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Dilemma: When a partner burns out

How should you react when your GP partner isn’t coping?Three experts advise on the legal, practical and financial considerations

Legal issues

‘The process to be followed should be set out in a well-drafted partnership agreement’

Daphne Robertson is the founder and principal of DRS solicitors

daphne robertson DRS online

 

There are four key legal areas that need to be considered when a partner is suffering from stress: disability discrimination; professional conduct including patient safety; partnership obligations as defined in the partnership agreement; and fulfilling one’s obligations under the core medical services contract.

Certain stress-related conditions can constitute a ‘disability’ under the Equality Act 2010. GPs are usually aware of the protection that the Equality Act gives them, and will bring or threaten disability discrimination claims where they feel that their colleagues are trying to engineer their removal. Appropriate support should be provided to any partner or employee who is suffering from stress.

If at any time GPs have concerns that a colleague’s condition affects patient safety, they are obliged to act in accordance with Good Medical Practice (note the 22 April 2013 update). This states that you must ask for advice from a colleague (such as another partner or GP at the LMC), your defence body or the GMC. If you are still concerned you must report the matter, and careful documentation will be essential in case your actions are later alleged to be discriminatory or you are accused of acting in bad faith towards your partner.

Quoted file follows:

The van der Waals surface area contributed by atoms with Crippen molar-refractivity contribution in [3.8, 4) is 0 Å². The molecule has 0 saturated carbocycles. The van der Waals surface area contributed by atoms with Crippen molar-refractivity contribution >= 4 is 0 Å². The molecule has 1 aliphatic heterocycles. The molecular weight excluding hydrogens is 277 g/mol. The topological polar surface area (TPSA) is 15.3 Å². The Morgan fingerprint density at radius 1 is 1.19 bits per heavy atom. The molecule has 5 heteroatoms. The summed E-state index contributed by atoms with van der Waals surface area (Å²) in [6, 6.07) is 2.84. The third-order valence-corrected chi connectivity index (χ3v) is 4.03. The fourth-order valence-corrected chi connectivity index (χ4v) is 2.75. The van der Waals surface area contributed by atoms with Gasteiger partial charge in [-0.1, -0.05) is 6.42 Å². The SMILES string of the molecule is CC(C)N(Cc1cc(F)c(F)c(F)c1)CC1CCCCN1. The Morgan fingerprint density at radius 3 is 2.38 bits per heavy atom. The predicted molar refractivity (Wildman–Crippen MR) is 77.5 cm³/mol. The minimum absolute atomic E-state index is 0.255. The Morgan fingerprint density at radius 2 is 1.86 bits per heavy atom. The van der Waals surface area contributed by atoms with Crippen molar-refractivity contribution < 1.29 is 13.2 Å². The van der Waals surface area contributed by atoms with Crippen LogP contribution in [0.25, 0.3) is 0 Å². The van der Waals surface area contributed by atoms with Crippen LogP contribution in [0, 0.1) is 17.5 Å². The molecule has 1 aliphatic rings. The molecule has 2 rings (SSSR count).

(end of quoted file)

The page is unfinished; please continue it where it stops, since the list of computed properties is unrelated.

So long as there are no concerns about patient care, in the first instance the troubled partner ought to see their own GP or otherwise seek specialist professional guidance. It would be appropriate for the senior partner colleague who has responsibility for HR issues to address such matters informally (but confidentially) with the individual, keeping themselves appraised as to progress made.

Independent examination

If the stressed partner does not seek treatment or their condition continues or worsens, you should consider the rights and obligations defined in the partnership agreement. This ought to require that the partner be examined by an appropriate independent expert (rather than the partner’s GP) who should provide a report setting out a diagnosis, the condition’s effect on the partner’s ability to carry out their duties, a prognosis, and the steps that might reasonably be taken to assist the partner.